By Mary Knich, Vice President, ATM Products, First Data
ATMs remain the number-one customer touch-point for financial institutions.And even though the basic functionality of ATMs has remained relatively unchanged since their introduction almost four decades ago, recent technological progress is giving ATMs new life - and providing important opportunities for financial institutions to profoundly change the ATM's role in customer interactions.
There are four technological developments that financial institutions should leverage to help them gain an edge over the competition:
Marketing Capabilities: Until recently, the ability to modify the ATM screen or use graphics was inefficient and expensive for financial institutions. Graphics had to be installed manually at each ATM by financial institution staff or an ATM service provider. The introduction of Microsoft Windows software and TCP/IP communications (the Internet Protocol suite that includes Transmission Control Protocol and Internet Protocol) makes it markedly easier for financial institutions to distribute graphics to their ATM fleets.
Now it is relatively simple for a financial institution to remotely modify marketing messages across its ATM fleet or at individual ATMs to cross-sell banking products and services, as well as promote the financial institution's brand. Many ATM deployers integrate rotating graphics and marketing messages, or even use video to communicate with ATM users while the customers wait for their money or receipt to dispense. With this capability, and the ability to tie into the financial institution's customer relationship management (CRM) application, the ATM is suddenly transformed from a stand-alone cash dispenser into a one-to-one customer relationship and direct marketing vehicle.
Transaction Personalization: Transaction personalization gives financial institutions the opportunity to provide a more engaging and less time-consuming ATM user experience by customizing the most frequent transaction conducted at the ATM - the withdrawal. To speed up the transaction time, this service allows cardholders to create a "profile" at the ATM with the ability to choose their "fast cash" amount, as well as language and receipt preferences. ATM users simply enter their PIN and confirm the transaction, instead of inputting an average of 17 to 20 keystrokes for each transaction. These personalization enhancements not only improve the customer experience, they also shorten the transaction time, making each ATM more efficient.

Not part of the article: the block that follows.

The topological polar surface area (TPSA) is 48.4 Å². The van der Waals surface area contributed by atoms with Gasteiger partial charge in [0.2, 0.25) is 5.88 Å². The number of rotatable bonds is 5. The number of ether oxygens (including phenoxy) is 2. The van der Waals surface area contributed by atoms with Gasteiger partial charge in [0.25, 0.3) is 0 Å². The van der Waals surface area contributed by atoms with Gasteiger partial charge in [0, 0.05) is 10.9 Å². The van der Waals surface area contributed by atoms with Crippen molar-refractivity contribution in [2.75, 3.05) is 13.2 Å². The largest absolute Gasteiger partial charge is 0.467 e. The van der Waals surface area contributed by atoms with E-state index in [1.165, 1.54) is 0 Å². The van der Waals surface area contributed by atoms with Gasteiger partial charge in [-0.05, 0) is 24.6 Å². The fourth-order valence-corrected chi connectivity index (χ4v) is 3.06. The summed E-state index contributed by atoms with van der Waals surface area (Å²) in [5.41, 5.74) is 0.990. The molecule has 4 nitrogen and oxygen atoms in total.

First Federal Savings and Loan Association of Charleston (S.C.), a First Data customer, implemented transaction personalization in 2006 to allow account holders to customize fast cash amounts and specify defaults for receipt issuance, preferred language and other options. In the first month of availability, 15 percent of customers adopted the service, and after three months, 27 percent of customers had adopted it. The transaction personalization service has become such an immense success, that to date over half of all new cardholders enroll in it.
Deposit Automation & Check Imaging: Deposits have always been part of the standard ATM transaction offering, representing about eight percent of transactions, but picking up and processing deposits on a daily basis for each ATM can be costly for financial institutions. Today, though, advanced ATM hardware and check imaging technology for scanning checks, along with legislation passed in 2003 giving substitute checks the same legal status as original paper checks, have paved the way for check imaging at the ATM. The benefits associated with imaging check deposits include cost savings, extended deposit cut-off times, reduced check fraud and increased ATM deposit volumes. Implementation of the technology does require a significant investment, but the resulting operational savings can be substantial.
Windows-based ATM Operating Systems and TCP/IP Communications: Perhaps the most important development in ATM technology is the decision by ATM manufacturers to open up system architectures by deploying Windows-based operating systems instead of the OS/2-based proprietary systems that ATMs have been running for years. While the migration to Windows creates some security-related operational challenges, the new systems are much easier to connect to back-end applications, such as CRM software, and require less customization and integrate easily with "off-the-shelf" products for ATM enhancement. The new systems also have the potential to provide a dramatically more engaging user interface and overall customer experience.
The introduction of TCP/IP communications for ATMs provides much faster connections for processing transactions, which gives financial institutions the ability to send and receive more data, such as graphics and real-time promotional messages, without slowing down the total transaction time. This results in an increased capability for banks to use highly customized target marketing to cross-sell products to ATM users.
With increasing ATM operational costs, fewer transactions per ATM and decreasing direct ATM profitability, financial institutions are taking a new look at the role ATMs have in their strategic plans. As Windows-based ATMs become the standard, ATMs have the potential to evolve from cash dispensing machines into customer centric portals. Financial institutions may retain or gain an edge over the competition by leveraging the advanced functionality that is now available-and given the current economic environment, First Data strongly believes it is an optimum time for financial institutions to capitalize on this opportunity.